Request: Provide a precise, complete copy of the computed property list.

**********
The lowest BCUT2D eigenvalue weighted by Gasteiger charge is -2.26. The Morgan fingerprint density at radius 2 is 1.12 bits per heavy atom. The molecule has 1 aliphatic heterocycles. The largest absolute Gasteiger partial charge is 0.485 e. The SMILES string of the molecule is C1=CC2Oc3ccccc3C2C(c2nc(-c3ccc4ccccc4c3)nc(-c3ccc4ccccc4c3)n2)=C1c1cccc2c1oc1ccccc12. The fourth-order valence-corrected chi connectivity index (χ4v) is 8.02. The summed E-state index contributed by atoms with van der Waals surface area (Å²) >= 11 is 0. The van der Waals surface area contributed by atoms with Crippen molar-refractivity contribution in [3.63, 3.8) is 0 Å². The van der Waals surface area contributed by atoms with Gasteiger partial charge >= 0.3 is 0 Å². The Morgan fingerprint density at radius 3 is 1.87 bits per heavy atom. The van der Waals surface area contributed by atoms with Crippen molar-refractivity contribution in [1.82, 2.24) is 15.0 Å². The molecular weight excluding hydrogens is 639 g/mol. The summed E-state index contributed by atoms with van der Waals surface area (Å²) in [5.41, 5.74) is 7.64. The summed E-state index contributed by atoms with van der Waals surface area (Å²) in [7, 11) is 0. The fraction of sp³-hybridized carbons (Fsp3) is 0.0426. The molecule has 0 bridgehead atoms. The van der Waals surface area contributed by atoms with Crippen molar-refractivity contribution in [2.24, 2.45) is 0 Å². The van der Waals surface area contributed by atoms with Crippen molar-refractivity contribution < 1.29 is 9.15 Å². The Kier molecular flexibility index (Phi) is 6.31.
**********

The lowest BCUT2D eigenvalue weighted by Gasteiger charge is -2.26. The Morgan fingerprint density at radius 2 is 1.12 bits per heavy atom. The molecule has 1 aliphatic heterocycles. The largest absolute Gasteiger partial charge is 0.485 e. The SMILES string of the molecule is C1=CC2Oc3ccccc3C2C(c2nc(-c3ccc4ccccc4c3)nc(-c3ccc4ccccc4c3)n2)=C1c1cccc2c1oc1ccccc12. The fourth-order valence-corrected chi connectivity index (χ4v) is 8.02. The summed E-state index contributed by atoms with van der Waals surface area (Å²) >= 11 is 0. The van der Waals surface area contributed by atoms with Crippen molar-refractivity contribution in [3.63, 3.8) is 0 Å². The van der Waals surface area contributed by atoms with Gasteiger partial charge >= 0.3 is 0 Å². The Morgan fingerprint density at radius 3 is 1.87 bits per heavy atom. The van der Waals surface area contributed by atoms with Crippen molar-refractivity contribution in [1.82, 2.24) is 15.0 Å². The molecular weight excluding hydrogens is 639 g/mol. The summed E-state index contributed by atoms with van der Waals surface area (Å²) in [5.41, 5.74) is 7.64. The summed E-state index contributed by atoms with van der Waals surface area (Å²) in [7, 11) is 0. The fraction of sp³-hybridized carbons (Fsp3) is 0.0426. The molecule has 0 bridgehead atoms. The van der Waals surface area contributed by atoms with Crippen molar-refractivity contribution in [2.24, 2.45) is 0 Å². The van der Waals surface area contributed by atoms with Crippen molar-refractivity contribution < 1.29 is 9.15 Å². The Kier molecular flexibility index (Phi) is 6.31.